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State's pumpkin growers benefit from dry weather
STARKVILLE, Miss. -- Mississippi's October weather has offered more than enough of the most vital tonic pumpkins need for growth: full sunlight.
But the state has lacked another key element: water. Fortunately, the majority of the state’s pumpkin fields are irrigated, so the ongoing drought has had little effect on this year’s plentiful harvest.
However, nonirrigated pumpkin acreage has seen better days, said Casey Barickman, an assistant professor at the Mississippi State University North Mississippi Research and Extension Center in Verona.
“Most vegetable growers in Mississippi have access to water for irrigation, making dry years like 2016 tolerable,” Barickman said. “The dry weather has been good to pumpkin growing conditions because it has decreased the incidence of fungal and bacterial pathogens. However, the hot and dry weather has been challenging because of the increased numbers of insect pests, such as squash bugs and cucumber beetles.”
Because this year’s harvest is stronger than average, U.S. prices are slightly below normal, though consumers continue to buy pumpkins at a steady clip as fall holidays approach. The average wholesale price is 11 to 12 cents per pound and $100 to $115 per 36-inch bin. Wholesale jack-o-lanterns are selling for $1 to $2, which is in line with five-year averages.
“Retail and wholesale prices for all pumpkins are back to normal after a devastating wet season last year, which saw pumpkin prices climb very high,” Barickman said. “There continues to be a high demand for pumpkins in the U.S., which is keeping prices steady.”
Mississippi is not a major pumpkin producer. Small, local growers produce most of the state’s crop. This localized production makes it harder to track Mississippi pumpkin acreage, compared with states where the crop has a larger presence.
Pumpkins grow best when temperatures are below 92 degrees during the day and 60 to 70 degrees at night. Adequate moisture, pollinators and good soil fertility are also needed. Home gardeners should rely on pumpkin varieties with good disease resistance and pick land that is suitable for growing the fruit.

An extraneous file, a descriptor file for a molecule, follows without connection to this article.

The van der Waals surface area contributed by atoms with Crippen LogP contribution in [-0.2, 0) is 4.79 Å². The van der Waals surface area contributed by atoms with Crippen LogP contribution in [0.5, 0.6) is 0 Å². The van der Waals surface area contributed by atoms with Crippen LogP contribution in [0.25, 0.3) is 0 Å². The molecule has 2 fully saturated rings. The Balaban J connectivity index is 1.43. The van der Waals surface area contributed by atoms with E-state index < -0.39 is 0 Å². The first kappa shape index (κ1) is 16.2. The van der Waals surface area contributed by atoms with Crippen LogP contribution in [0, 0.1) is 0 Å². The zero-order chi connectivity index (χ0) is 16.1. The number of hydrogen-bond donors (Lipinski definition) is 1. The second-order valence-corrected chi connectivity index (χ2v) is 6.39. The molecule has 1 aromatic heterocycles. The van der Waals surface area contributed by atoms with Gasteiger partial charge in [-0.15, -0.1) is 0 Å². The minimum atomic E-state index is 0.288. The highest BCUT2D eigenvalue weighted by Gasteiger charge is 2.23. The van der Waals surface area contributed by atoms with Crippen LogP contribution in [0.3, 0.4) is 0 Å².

“In our research pumpkin trials, we have had very good results with powdery-mildew-resistant pumpkin varieties,” Barickman said. “These varieties consistently have better pumpkin quality and higher yields because they maintain their foliage longer, giving the pumpkin fruit more nutrients for growth and protective coverage from the sun.”
Extension horticulturalist David Nagel said the lack of moisture seen during much of the crop’s growing season allowed it to avoid major issues in 2016.
“Disease pressure is strongly influenced by humidity and moisture,” Nagel said. “Virus problems vectored by insects can be devastating, but there has not been a serious outbreak this year.”
Nagel said the “Southeastern U.S. Vegetable Crop Handbook” is a valuable resource for helping pumpkin growers select the most cost-effective options for their situations. It will help them plan for which varieties to plant. The book also rates the effectiveness of various fungicides. Barickman recommended a three-year vegetable crop rotation to decrease the incidence of pest and disease.
“Have a solid pest and disease management plan that consists of regular scouting and monitoring strategies, a preventative pesticide spray schedule that rotates pesticides for maximum efficacy and reduction of resistance, and continuing education on pesticide safety and regulations,” Barickman said. “Growers should work with their local Extension agents and specialists for up-to-date information that will help them have successful growing seasons into the future.”
For more information on growing pumpkins for the home garden, visit http://bit.ly/2es5vY7.